Fashioning the future
Fashioning the future
Picture a future in which your clothing acts like a wearable computer, one that allows you to make a statement by changing colour — and might also alert you to relax if your breathing or heart rate signals stress. While Concordia University researcher Joanna Berzowska warns that many of her research projects on wearable technology may not be commercialized for 15 to 20 years, some are already in the here and now. Her focus? Developing better methods to weave electronic fibres into clothing. “Weaving becomes a sort of programming,” explains the chair of Concordia’s department of design and computation arts. “By choosing which functional fibres to use, you actually program the function of the fabric.”
Down the road, her research at Concordia is set to lead to all manner of “smart garments.” Practical applications might include hospital gowns that record vital signs; military clothing that harnesses a soldier’s body heat for energy, turning it into power to charge his equipment; and clothes that can actively warm or cool the wearer. Berzowska is also a follower of fashion so is working to ensure that this future clothing combines technology with design. “Fashion is about letting us express our individuality — we’re looking at colour and shape-shifting and at interactive clothing that might be used for theatre performances.”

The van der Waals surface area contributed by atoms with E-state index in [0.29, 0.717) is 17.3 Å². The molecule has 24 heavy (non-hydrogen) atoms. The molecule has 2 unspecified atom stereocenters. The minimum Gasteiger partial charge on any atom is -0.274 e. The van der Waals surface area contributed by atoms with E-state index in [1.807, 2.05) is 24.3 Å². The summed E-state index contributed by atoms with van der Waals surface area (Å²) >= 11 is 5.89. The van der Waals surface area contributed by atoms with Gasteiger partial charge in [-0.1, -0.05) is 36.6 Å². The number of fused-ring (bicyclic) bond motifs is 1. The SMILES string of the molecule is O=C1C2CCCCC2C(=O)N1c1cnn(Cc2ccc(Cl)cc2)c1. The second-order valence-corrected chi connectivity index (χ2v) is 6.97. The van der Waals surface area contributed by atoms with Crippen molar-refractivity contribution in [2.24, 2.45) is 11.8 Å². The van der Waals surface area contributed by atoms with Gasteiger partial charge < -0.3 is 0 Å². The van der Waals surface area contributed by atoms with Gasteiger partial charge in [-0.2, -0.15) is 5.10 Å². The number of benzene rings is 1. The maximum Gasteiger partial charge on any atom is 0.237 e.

Already, Berzowska’s academic research has led to an interesting collaboration with Montréal start-up OMsignal, which markets biosensing clothing, to design clothing that tracks various biosignatures through textile-based sensors. The data flow to your iPhone, giving you feedback on activity and stress levels. “There’s a whole research movement called the Quantified Self,” notes Berzowska, “that refers to our fascination with tracking ourselves — our calories, heartbeat, how many steps we take each day.” Looks as if one shirt may soon replace the heart monitors, pedometers and all manner of gadgets we currently attach to ourselves to monitor our well-being.
Main image photo credit: Ronald Borshan
Originally posted: December 2013